Ronan Mullarney recovers in style to progress at Portmarnock

James Sugrue through as British Amateur Championship field is trimmed down to 32

If it were strokeplay, chances are that even Ronan Mullarney’s powers of recovery would have proven insufficient. In matchplay, though, things are different. And after the 23-year-old Galwayman started his second round match in this 124th British Amateur Championship with not one but two tee shots going askew into the estuary to lose the opening hole, the damage was repairable. As he proved.

Indeed, Mullarney recovered brilliantly from that first hole speed bump to ensure his day's work - which had started with a 5.55am alarm call - was done by the 17th green, where he shook hands with England's Jake Bolton after a 2 and 1 win earned him a place in the championship's last-32. Earlier, Mullarney had accounted for American Mason Andersen also, coincidentally, finishing the match on the penultimate hole.

Mullarney was one of two Irish players to advance into the next phase as the field was further whittled down from 76 players to 32, with Mallow's James Sugrue beating the accomplished English player Harry Hall by 2 and 1 to also progress.

However, there was disappointment for Caolan Rafferty and Eanna Griffin who each relinquished strong positions on the homeward run of holes to bow out, in Rafferty's case on the closing hole, where a missed approach shot finished in heavy greenside rough and led to a costly bogey.

Despite the early alarm call, and requiring two matches to ensure his place in the final 32 men left standing, Mullarney's first port of call after overcoming Bolton was to head for the practice ground to work on some glitches in his swing. The prize on offer here is too great to leave any stone unturned, coming as it does with exemptions into next month's British Open and next season's US Masters and US Open for the winner.

In advocating to “take it one match at a time,” Mullarney - who is completing his Masters in Strategy and Innovation at NUI Maynooth - has been really taken with the examination and the presentation of the links. “It’s brilliant, a mental test more than anything else. I have never checked the yardage book so many times before a shot. It is not necessarily where the pin is, it’s where to leave yourself in relation to the pin.”

Mullarney's third round match will pit him against Swedish player Ludvig Aberg, while Sugrue will have a familiar opponent in another Swede, Christoffer Palsson. The familiarity? Well, it was Palsson who ended Sugrue's interest (at this stage) in last year's championship at Royal Aberdeen.

To get that chance at redemption, Sugrue had to overcome Hall, a two-time Palmer Cup player and a graduate of the University of Nevada. The powerfully built Sugrue had a tough old battle. “I knew Harry is obviously a very good player and he’s coming off a great run of tournaments. Knew it would be a tough match, he’s a bump and run master. But I played lovely, couldn’t really have asked for more,” said Sugrue, a former South of Ireland champion and current Irish international.

The defining hole in the match came on the Par 5 16th, where the pair hit near identical drives. Two peas in a pod, almost. “I had to get him to mark his ball we were a couple of inches apart. I didn’t really like it, he had a coin and it was literally only a few inches away from my ball,” recalled Sugrue, who hit his second into rough from where he then hit his approach to 25 feet. Hall hit his third to eight feet. But Sugrue rolled in the long birdie putt and Hall missed his. And a half with pars on 17 was sufficient for Sugrue to move on.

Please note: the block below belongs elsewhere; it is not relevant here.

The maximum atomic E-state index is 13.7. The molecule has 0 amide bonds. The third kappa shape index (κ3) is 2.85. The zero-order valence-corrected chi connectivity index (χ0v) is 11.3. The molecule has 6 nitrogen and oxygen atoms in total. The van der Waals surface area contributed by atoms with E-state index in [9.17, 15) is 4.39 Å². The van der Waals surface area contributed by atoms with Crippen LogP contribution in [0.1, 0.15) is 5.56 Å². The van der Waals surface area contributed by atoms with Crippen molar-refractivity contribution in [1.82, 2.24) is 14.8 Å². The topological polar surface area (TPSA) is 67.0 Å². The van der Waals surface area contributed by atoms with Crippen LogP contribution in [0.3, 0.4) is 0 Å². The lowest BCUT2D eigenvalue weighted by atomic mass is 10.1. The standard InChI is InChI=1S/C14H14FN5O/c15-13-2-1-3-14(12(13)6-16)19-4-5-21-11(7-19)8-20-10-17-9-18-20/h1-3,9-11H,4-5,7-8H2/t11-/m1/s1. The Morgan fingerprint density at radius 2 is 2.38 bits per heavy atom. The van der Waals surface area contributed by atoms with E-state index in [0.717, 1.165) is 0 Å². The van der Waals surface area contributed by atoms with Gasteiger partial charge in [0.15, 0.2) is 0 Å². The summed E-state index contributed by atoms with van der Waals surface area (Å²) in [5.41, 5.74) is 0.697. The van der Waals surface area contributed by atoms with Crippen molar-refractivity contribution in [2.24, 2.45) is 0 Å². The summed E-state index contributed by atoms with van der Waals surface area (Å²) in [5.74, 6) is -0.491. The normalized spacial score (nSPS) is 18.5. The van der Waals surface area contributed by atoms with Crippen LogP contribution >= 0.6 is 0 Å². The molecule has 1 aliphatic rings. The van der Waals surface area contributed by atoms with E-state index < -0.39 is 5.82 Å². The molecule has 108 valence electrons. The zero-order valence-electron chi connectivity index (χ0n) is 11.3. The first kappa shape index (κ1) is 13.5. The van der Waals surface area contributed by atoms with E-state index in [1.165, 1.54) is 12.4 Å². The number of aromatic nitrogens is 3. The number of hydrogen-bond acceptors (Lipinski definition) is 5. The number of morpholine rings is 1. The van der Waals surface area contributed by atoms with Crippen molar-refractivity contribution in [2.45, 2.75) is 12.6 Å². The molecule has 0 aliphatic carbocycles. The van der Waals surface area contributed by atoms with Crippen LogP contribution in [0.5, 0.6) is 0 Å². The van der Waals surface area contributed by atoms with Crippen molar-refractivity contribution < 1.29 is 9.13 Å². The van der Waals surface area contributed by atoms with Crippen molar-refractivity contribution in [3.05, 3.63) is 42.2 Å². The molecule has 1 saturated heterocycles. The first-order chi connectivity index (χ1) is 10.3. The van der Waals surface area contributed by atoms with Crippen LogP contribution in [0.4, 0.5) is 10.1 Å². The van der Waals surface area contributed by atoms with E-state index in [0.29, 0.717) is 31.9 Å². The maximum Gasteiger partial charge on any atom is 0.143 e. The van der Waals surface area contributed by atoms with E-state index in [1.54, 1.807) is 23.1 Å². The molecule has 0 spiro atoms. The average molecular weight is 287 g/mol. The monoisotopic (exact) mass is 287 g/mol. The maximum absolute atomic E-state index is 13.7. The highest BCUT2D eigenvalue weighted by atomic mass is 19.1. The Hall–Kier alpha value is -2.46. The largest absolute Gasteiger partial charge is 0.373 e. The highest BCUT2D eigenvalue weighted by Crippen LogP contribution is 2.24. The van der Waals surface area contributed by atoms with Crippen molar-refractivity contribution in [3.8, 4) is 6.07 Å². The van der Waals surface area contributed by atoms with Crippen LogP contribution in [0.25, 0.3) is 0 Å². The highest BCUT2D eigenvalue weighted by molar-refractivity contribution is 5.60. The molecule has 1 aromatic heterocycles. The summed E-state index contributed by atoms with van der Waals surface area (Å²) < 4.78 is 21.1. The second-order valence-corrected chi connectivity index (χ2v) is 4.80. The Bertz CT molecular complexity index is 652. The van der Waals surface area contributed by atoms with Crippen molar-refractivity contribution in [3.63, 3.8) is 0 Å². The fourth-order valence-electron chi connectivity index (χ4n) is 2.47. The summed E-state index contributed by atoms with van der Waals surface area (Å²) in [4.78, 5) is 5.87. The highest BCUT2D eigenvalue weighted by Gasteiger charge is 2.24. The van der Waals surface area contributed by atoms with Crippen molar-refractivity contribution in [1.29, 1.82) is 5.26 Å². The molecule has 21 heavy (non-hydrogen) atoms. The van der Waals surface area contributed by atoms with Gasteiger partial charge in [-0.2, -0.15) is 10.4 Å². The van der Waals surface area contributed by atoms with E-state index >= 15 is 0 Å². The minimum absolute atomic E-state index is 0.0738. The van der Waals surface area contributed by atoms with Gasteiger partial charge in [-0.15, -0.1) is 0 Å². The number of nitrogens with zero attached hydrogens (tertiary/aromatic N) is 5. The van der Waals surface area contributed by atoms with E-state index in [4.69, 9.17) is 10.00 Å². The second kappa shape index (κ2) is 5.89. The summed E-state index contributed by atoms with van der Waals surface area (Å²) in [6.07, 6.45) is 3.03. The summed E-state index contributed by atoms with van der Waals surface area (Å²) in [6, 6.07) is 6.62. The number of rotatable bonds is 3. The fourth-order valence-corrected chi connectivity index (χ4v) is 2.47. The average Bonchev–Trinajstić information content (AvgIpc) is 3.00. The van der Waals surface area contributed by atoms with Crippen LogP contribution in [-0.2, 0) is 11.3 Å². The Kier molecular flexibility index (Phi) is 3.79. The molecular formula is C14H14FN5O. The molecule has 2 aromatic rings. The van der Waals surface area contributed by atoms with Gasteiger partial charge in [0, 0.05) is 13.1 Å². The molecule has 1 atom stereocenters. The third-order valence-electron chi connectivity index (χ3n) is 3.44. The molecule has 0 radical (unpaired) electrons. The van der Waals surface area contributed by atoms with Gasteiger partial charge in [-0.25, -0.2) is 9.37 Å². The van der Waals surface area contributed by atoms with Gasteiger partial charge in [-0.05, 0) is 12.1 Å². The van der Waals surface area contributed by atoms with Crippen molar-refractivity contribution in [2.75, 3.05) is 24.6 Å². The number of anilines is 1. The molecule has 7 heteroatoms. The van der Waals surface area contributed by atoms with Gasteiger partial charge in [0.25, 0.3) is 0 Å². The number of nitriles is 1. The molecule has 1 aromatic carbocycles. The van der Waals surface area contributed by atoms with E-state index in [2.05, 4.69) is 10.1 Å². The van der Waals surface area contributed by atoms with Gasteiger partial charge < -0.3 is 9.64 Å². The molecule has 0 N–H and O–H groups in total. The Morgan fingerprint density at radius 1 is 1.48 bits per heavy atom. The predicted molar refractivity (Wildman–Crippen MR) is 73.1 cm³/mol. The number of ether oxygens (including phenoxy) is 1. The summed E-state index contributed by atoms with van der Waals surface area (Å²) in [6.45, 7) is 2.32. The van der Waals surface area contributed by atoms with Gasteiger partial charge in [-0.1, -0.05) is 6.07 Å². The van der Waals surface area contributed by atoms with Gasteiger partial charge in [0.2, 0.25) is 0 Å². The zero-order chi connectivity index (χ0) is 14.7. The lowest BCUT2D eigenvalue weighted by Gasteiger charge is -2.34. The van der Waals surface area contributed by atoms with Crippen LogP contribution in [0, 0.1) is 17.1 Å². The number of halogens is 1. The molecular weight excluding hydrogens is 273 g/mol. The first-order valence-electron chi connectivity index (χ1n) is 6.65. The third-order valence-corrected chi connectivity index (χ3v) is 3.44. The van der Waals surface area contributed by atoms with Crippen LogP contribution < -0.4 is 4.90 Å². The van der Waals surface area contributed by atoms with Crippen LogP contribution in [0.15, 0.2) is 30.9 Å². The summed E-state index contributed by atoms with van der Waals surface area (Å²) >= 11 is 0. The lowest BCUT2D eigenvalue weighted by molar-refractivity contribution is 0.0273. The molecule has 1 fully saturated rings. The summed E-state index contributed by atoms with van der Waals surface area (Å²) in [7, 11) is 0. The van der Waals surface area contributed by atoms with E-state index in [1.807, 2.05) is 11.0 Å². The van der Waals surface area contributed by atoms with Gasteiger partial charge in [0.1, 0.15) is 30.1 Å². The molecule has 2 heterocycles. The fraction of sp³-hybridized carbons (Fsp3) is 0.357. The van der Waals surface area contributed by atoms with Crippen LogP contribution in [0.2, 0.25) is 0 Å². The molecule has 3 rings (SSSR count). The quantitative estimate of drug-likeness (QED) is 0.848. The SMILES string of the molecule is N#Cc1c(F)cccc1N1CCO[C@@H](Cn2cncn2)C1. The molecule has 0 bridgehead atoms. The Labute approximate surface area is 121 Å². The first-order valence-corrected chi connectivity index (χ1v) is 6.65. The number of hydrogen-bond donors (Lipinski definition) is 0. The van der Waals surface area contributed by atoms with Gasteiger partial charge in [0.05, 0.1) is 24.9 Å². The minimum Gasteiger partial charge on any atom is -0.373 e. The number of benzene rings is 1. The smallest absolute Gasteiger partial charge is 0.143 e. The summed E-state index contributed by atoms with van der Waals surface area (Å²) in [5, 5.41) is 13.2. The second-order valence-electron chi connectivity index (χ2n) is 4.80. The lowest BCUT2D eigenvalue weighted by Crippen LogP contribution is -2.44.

First Round

G Manzoni (It) bt E Rousand (Sp) at 25th; R Sakane (Jp) bt A Blomme (Swe) 2 holes; S Broadhurst (Eng) bt G Huff (USA) 1 hole; M Braadlie (Nor) bt S Mazzoli (It) 3&1; L Aberg (Swe) bt N Barbieri (Aus) at 23rd; R Mullarney (Galway) bt M Andersen (USA) 2&1; M Lamb (Eng) bt J Volden (Nor) 3&2; P Foulquie (Fr) bt D Hebenstreit (Aust) 3&2: A Bergstrom (Swe) bt E Anger (Fr) 5&4; MT Hansen (Den) bt J Ainscough (Eng) 3&2: D Nyfjall (Swe) bt A Mata (Sp) 2 holes;

Second Round

T Plumb (Eng) bt A Del Ray Gonzalez (Sp) 7&5; AG Frances (Den) bt K Tate (USA) 3&1; D Micheluzzi (Aus) bt K Michel (Aus) 2 holes; T Sloman (Eng) bt J Padgin (Eng) 1 hole; B McKenzie (Eng) bt D Langley (Eng) 7&6; C Sisk (USA) bt A Fuchs (Fr) 3&1; G Folk (Aust) bt A Albers (Ger) 4&3; V Norrman (Swe) bt B Hutchinson (Eng) 3&1; K Kouwenaar (Neth) W Buhl (Nor) 3&2; P Nyholm (Swe) bt C Madey (USA) 3&2; M Schmid (Ger) bt S Done (Eng) 9&8; A Flanagan (Eng) bt J Burnage (Eng) at 20th; J Sugrue (Mallow) bt H Hall (Eng) 2&1: C Palsson (Swe) bt T Hutchinson (USA) 3&2; S Parriego Cornejo (Sp) bt A Ssouadi (Mor) 7&6; J Robinson (Eng) bt T Nel (SA) 4&3; R Leo (It) bt E McIntosh (Scot) 4&3; E Walker (Scot) bt E Griffin (Waterford) 2 holes; D Ravetto (Fr) bt J Armstrong (Aus) 3&1; J Jolkkonen (Fin) bt C Rafferty (Dundalk) 1 hole; G Manzoni (It) bt A Sorensen (Den) 2&1; E Lopez Chacarra (Sp) 3 &2; D O'Loughlin (Eng) bt S Broadhurst (Eng) at 19th; S Scott (Scot) bt M Braadlie (Nor) 1 hole; K Aberg (Swe) bt C McKinney (Scot) at 19th; R Mullarney (Galway) bt J Bolton (Eng) 2&1; M Lamb (Eng) bt Y Premlall (SA) 3&2; K Aoshima (USA) bt P Foulquie (Fr) 4&3; B Gill (Eng) bt A Bergstrom (Swe) 4&2; MT Hansen (Den) bt D Antonisse (Neths) 3&2; S Bukrinsky (Den) bt D Nyfjall (Swe) 2&1; B Jones (Eng) bt J Axelsen (Den) 2 holes.

Philip Reid

Philip Reid

Philip Reid is Golf Correspondent of The Irish Times

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